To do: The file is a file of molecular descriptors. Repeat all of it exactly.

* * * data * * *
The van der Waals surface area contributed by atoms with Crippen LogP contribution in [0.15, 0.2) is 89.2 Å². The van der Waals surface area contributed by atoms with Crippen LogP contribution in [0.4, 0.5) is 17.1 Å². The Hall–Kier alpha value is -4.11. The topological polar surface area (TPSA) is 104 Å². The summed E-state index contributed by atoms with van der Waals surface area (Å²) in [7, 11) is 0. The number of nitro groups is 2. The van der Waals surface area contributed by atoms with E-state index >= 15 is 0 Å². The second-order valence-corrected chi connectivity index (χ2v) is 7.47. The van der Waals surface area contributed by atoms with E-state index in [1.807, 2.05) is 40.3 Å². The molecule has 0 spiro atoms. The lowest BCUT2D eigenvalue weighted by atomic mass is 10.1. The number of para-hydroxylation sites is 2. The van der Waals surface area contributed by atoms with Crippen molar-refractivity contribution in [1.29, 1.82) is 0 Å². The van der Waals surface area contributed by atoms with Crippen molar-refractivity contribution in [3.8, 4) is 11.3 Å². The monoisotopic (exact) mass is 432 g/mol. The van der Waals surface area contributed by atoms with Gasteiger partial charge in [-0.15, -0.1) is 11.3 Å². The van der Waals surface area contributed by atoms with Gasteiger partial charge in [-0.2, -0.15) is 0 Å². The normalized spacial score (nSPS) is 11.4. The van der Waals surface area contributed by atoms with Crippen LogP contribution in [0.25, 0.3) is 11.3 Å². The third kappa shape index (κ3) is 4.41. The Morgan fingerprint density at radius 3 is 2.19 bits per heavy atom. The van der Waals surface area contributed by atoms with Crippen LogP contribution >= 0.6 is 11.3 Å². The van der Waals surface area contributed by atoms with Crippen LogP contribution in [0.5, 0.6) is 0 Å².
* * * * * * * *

The van der Waals surface area contributed by atoms with Crippen LogP contribution in [0.15, 0.2) is 89.2 Å². The van der Waals surface area contributed by atoms with Crippen LogP contribution in [0.4, 0.5) is 17.1 Å². The Hall–Kier alpha value is -4.11. The topological polar surface area (TPSA) is 104 Å². The summed E-state index contributed by atoms with van der Waals surface area (Å²) in [7, 11) is 0. The number of nitro groups is 2. The van der Waals surface area contributed by atoms with E-state index >= 15 is 0 Å². The second-order valence-corrected chi connectivity index (χ2v) is 7.47. The van der Waals surface area contributed by atoms with E-state index in [1.807, 2.05) is 40.3 Å². The molecule has 0 spiro atoms. The lowest BCUT2D eigenvalue weighted by atomic mass is 10.1. The number of para-hydroxylation sites is 2. The van der Waals surface area contributed by atoms with Crippen molar-refractivity contribution in [1.29, 1.82) is 0 Å². The van der Waals surface area contributed by atoms with Crippen molar-refractivity contribution in [3.8, 4) is 11.3 Å². The monoisotopic (exact) mass is 432 g/mol. The van der Waals surface area contributed by atoms with Gasteiger partial charge in [-0.15, -0.1) is 11.3 Å². The van der Waals surface area contributed by atoms with Gasteiger partial charge in [-0.2, -0.15) is 0 Å². The normalized spacial score (nSPS) is 11.4. The van der Waals surface area contributed by atoms with Crippen LogP contribution in [0.25, 0.3) is 11.3 Å². The third kappa shape index (κ3) is 4.41. The Morgan fingerprint density at radius 3 is 2.19 bits per heavy atom. The van der Waals surface area contributed by atoms with Crippen LogP contribution >= 0.6 is 11.3 Å². The van der Waals surface area contributed by atoms with Crippen LogP contribution in [0.5, 0.6) is 0 Å².